Many startups and SMEs turn to large banks when looking for loans by default, even though the process can be time consuming and the rejection rate is around 50%. However, smaller banks such as Shawbrook, Aldermore and Metro Bank are attempting to tackle the monopoly enjoyed by UK High Street banks, and can offer more attractive packages. These can include free business banking for an introductory period and personalised business finance advice.


Earlier this year, the Forum of Private Business highlighted how many small businesses and startups shy away from bank loan requests due to a fear of rejection. Phil Orford, the FPB’s Chief Executive, said:


“Banks are keen to stress they have money to lend and the Forum of Private Business continues to urge businesses that money is there to borrow at present, either through the main or challenger banks.”


The Government is also going some way to offer support and guidance for startups who have been refused a loan from big banks. If you decide to turn to a bank for your financing, it’s worth shopping around.


How to prove your eligibility for loans


Typically, in order to apply for business funding you will need to prepare the following:


A business plan


The business plan contains details of your entire business operation, together with a brief financial summary. Typically the key sections in the business plan are (although not all will be relevant, depending on your business):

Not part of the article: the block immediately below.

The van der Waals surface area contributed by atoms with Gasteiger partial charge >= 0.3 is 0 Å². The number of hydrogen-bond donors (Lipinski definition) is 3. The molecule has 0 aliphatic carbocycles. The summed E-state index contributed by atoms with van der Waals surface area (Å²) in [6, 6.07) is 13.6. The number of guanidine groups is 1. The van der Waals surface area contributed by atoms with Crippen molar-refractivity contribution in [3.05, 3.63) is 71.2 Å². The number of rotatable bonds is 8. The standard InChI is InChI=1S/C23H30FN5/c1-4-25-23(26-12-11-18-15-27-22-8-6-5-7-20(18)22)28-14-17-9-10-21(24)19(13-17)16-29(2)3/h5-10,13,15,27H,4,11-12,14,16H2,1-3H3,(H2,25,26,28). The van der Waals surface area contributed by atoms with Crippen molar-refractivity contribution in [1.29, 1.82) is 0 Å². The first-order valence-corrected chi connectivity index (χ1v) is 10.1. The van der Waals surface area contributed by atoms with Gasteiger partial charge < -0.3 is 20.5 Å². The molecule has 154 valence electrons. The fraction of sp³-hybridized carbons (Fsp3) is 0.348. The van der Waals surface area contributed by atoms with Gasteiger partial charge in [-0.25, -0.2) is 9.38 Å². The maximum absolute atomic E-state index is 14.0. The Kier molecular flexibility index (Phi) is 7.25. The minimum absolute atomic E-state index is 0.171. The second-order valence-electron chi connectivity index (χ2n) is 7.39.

• Advisors & shareholders




  • Background




  • Management




  • Strategic Partners




  • Technology




  • Products & Services




  • Competition




  • Routes to Market




  • Intellectual Property, patents & trademarks




  • Mission




  • Sales & Marketing




  • Strategy




  • Progress to Date




  • Operations & overheads




  • SWOT Analysis




  • Investment Proposal




  • Financial Summary




  • Use of Funds




A financial forecast


This usually consists of a 3 to 5 year financial projection. This should analyse how your business is likely to succeed, take into account any milestones, costs, and the price and cost of products and services.


Try to ensure the number you record are as realistic and credible and possible.

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Getting the right startup funding in place early can help you set up your company faster, and more securely. We take a look at the options available to you.

If you’ve got a feasible business plan, you might be entitled to a weekly allowance worth up to £1,274 over 26 weeks.